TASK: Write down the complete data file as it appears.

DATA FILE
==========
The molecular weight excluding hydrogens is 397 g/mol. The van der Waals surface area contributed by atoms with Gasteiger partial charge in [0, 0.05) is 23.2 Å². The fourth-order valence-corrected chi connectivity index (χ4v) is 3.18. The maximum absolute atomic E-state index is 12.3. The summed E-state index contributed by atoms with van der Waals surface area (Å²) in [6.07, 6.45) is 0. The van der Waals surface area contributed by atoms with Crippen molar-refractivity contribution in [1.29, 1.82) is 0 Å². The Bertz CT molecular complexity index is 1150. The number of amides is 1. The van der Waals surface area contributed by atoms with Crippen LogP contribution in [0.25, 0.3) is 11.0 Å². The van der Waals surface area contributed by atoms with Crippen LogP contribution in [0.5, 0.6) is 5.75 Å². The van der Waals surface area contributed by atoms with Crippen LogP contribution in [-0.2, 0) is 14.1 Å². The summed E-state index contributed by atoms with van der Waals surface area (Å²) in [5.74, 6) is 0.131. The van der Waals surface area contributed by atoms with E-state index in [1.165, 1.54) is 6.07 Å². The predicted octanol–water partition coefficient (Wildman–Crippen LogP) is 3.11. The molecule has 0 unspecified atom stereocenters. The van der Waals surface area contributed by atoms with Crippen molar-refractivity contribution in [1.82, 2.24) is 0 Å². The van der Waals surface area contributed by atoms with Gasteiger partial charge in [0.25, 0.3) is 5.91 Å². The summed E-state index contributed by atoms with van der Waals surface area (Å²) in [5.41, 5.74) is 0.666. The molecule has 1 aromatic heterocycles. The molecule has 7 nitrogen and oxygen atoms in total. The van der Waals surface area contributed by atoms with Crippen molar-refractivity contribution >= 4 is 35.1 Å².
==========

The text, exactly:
The molecular weight excluding hydrogens is 397 g/mol. The van der Waals surface area contributed by atoms with Gasteiger partial charge in [0, 0.05) is 23.2 Å². The fourth-order valence-corrected chi connectivity index (χ4v) is 3.18. The maximum absolute atomic E-state index is 12.3. The summed E-state index contributed by atoms with van der Waals surface area (Å²) in [6.07, 6.45) is 0. The van der Waals surface area contributed by atoms with Crippen molar-refractivity contribution in [1.29, 1.82) is 0 Å². The Bertz CT molecular complexity index is 1150. The number of amides is 1. The van der Waals surface area contributed by atoms with Crippen LogP contribution in [0.25, 0.3) is 11.0 Å². The van der Waals surface area contributed by atoms with Crippen LogP contribution in [0.5, 0.6) is 5.75 Å². The van der Waals surface area contributed by atoms with Crippen LogP contribution in [-0.2, 0) is 14.1 Å². The summed E-state index contributed by atoms with van der Waals surface area (Å²) in [5.74, 6) is 0.131. The van der Waals surface area contributed by atoms with E-state index in [1.165, 1.54) is 6.07 Å². The predicted octanol–water partition coefficient (Wildman–Crippen LogP) is 3.11. The molecule has 0 unspecified atom stereocenters. The van der Waals surface area contributed by atoms with Crippen molar-refractivity contribution in [1.82, 2.24) is 0 Å². The van der Waals surface area contributed by atoms with Gasteiger partial charge in [0.25, 0.3) is 5.91 Å². The summed E-state index contributed by atoms with van der Waals surface area (Å²) in [5.41, 5.74) is 0.666. The molecule has 1 aromatic heterocycles. The molecule has 7 nitrogen and oxygen atoms in total. The van der Waals surface area contributed by atoms with Crippen molar-refractivity contribution >= 4 is 35.1 Å².